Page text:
Congress of South African Trade Unions (Cosatu) general secretary Zwelinzima Vavi has received a death threat amid a furore over his complaint that allegations of high-level corruption are not being investigated, Cosatu said on Friday.
“The general secretary of Cosatu, Zwelinzima Vavi, has received a letter containing a death threat. It says ‘You will die like Molefi ‘,” Cosatu spokespersonPatrick Craven said in a statement.
“This is presumed to be a reference to Molefi Sefularo, the late deputy minister of health, who died in a car accident outside Pretoria on April 5 2010, and could imply that the writer knows that it was not an accident,” he said.
Cosatu had referred the letter to national police commissioner General Bheki Cele for investigation. Cele’s spokesperson was not immediately available to confirm whether the letter had been received.
Craven said Cosatu had no reason to associate the letter with the African National Congress (ANC) national working committee’s decision to take disciplinary action against Vavi.
The ANC has not publicly said it will discipline Vavi, but Cosatu said sources with the party had confirmed media reports on the matter.
Cosatu said that while it was not taking the death threat lightly, it would not be “driven to panic or paranoia” by the letter.
“No amount of death threats or blackmail will cause us to scale down or abandon our campaign to end corruption.”
‘He has nothing to apologise for’
Earlier, Cosatu said Vavi would not apologise for linking Communications Minister Siphiwe Nyanda to a complaint that reports of corruption were not being investigated.
“He hasn’t received that letter yet, even though it is in all the newspapers,” Craven said of a letter apparently demanding that Vavi make a public apology and retraction.
“I am confident that he will not be apologising, because he has nothing to apologise for,” said Craven.
He explained that Vavi recently delivered a speech in which he complained that newspapers continued to carry stories of allegations of corruption against ministers, but that the president and the Cabinet had yet to say these allegations would be investigated.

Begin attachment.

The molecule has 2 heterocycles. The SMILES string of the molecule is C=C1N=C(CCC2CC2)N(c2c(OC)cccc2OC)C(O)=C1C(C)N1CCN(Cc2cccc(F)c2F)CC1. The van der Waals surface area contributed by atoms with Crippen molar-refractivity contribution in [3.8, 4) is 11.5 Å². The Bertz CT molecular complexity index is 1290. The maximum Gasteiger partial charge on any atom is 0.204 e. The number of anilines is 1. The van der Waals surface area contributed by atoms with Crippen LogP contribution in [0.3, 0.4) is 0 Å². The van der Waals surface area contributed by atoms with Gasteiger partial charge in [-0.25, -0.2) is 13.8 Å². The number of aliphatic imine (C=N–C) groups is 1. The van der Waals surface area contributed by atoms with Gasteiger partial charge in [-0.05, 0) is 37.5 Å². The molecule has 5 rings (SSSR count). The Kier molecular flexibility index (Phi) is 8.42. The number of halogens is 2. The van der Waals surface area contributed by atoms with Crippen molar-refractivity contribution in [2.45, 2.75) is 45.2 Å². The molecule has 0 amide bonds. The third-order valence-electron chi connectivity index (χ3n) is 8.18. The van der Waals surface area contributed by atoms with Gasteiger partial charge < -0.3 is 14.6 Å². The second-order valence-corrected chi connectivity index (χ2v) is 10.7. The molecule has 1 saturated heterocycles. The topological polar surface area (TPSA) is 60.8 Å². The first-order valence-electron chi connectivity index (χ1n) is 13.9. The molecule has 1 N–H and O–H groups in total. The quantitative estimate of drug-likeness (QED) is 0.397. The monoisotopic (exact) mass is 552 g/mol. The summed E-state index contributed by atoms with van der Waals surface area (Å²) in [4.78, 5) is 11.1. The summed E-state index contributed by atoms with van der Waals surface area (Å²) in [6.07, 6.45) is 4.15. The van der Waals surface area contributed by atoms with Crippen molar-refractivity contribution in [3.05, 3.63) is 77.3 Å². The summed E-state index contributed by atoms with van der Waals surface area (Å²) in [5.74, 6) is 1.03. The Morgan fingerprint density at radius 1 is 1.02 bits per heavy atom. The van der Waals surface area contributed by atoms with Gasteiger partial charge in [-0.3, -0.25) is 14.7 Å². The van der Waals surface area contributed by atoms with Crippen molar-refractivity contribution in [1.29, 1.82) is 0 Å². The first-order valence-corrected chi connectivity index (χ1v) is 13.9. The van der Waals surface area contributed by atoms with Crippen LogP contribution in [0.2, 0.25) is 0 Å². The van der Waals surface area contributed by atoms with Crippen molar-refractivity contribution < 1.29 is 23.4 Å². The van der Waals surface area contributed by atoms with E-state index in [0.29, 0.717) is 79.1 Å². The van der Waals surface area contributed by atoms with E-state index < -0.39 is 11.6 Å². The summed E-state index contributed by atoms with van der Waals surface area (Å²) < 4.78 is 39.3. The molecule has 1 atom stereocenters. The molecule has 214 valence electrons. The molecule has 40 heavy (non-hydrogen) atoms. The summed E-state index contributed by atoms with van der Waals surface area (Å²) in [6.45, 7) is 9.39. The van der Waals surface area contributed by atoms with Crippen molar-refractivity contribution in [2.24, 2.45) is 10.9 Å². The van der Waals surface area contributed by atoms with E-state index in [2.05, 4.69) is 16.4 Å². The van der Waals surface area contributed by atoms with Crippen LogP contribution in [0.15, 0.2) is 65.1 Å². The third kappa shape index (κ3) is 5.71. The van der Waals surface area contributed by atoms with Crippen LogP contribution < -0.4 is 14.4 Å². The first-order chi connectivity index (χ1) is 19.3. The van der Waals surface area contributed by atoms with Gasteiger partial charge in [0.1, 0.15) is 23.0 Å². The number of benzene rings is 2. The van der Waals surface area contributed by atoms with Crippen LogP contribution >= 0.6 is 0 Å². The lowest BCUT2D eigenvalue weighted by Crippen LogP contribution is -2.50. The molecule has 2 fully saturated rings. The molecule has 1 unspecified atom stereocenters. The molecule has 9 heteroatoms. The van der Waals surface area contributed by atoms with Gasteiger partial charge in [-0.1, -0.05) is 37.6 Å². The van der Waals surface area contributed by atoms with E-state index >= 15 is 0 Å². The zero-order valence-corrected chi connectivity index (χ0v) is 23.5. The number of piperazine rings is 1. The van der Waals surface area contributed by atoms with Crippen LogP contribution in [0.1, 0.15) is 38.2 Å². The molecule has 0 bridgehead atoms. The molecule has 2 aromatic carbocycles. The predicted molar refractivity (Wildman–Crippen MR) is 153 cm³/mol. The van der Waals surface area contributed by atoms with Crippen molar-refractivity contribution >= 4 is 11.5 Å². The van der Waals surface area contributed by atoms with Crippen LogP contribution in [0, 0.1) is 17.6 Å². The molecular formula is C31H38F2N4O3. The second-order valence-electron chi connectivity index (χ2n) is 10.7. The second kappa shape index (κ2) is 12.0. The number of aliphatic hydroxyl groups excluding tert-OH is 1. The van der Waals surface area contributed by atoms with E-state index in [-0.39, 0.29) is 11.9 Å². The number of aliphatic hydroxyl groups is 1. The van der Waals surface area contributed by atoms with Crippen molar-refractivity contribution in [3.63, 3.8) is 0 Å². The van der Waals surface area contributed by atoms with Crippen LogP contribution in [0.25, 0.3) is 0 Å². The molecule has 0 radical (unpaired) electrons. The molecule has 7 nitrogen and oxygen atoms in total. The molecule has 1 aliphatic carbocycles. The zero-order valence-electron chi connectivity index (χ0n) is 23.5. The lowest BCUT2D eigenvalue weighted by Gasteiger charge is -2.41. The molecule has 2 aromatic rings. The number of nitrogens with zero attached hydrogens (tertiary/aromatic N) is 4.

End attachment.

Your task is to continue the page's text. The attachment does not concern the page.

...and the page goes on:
No names were mentioned in the written speech.
However, when a reporter later asked Vavi to which ministers he was referring, he named Nyanda and Local Government Minister Sicelo Shiceka.
The Mail & Guardian had reported earlier that Nyanda ran up R500 000 in hotel bills in Cape Town waiting for his official residence to be ready, and that Shiceka allegedly doctored his curriculum vitae.
“He wasn’t making any fresh allegations,” said Craven. “These are people against whom allegations have been made, and that is public knowledge.”
Nyanda has disagreed and has retained legal representation over the matter.
“We have proceeded to demand a retraction and an apology from Mr Vavi for allegations which are calculated to be understood by an audience that our client is morally reprehensible and that he is corrupt,” said Siyabonga Mahlangu, director of litigation at Edward Nathan Sonnenbergs.
Cosatu has said the unprecedented move will destroy its alliance with the ANC and the South African Communist Party.
Mahlangu said the firm had not been briefed to deal with the details of the story, but Nyanda wanted the retraction of the defamatory allegations made against him, and an unqualified apology, by June 10.
“Our courts have ruled that a repetition of a defamatory statement in itself constitutes a cause of action against a person repeating such defamatory allegations.”
The demand is that Vavi’s retraction and apology must be published in the same matter and through the same media that he used when he made the statement.
Nyanda’s lawyers were not instructed to demand an apology from the publications which carried the allegations.
The firm believed “in freedom of the press and the media’s duty to inform the nation” and that courts applied different standards to the press. He said the legal team would “take a view” if Vavi did not comply.
“What the minister wants to protect is to protect his right to his good name and to his dignity as a person,” said Mahlangu.
“He moves from a premise that as a public representative he still maintains his rights to his dignity and his good name and that in fact, it is upon such dignity and such good name and reputation that he was entrusted with public responsibilities,” he said.
The team was waiting to hear from Vavi whether he had explanation or facts that could be brought to Nyanda’s attention, which would inform how the team proceeded with the matter. — Sapa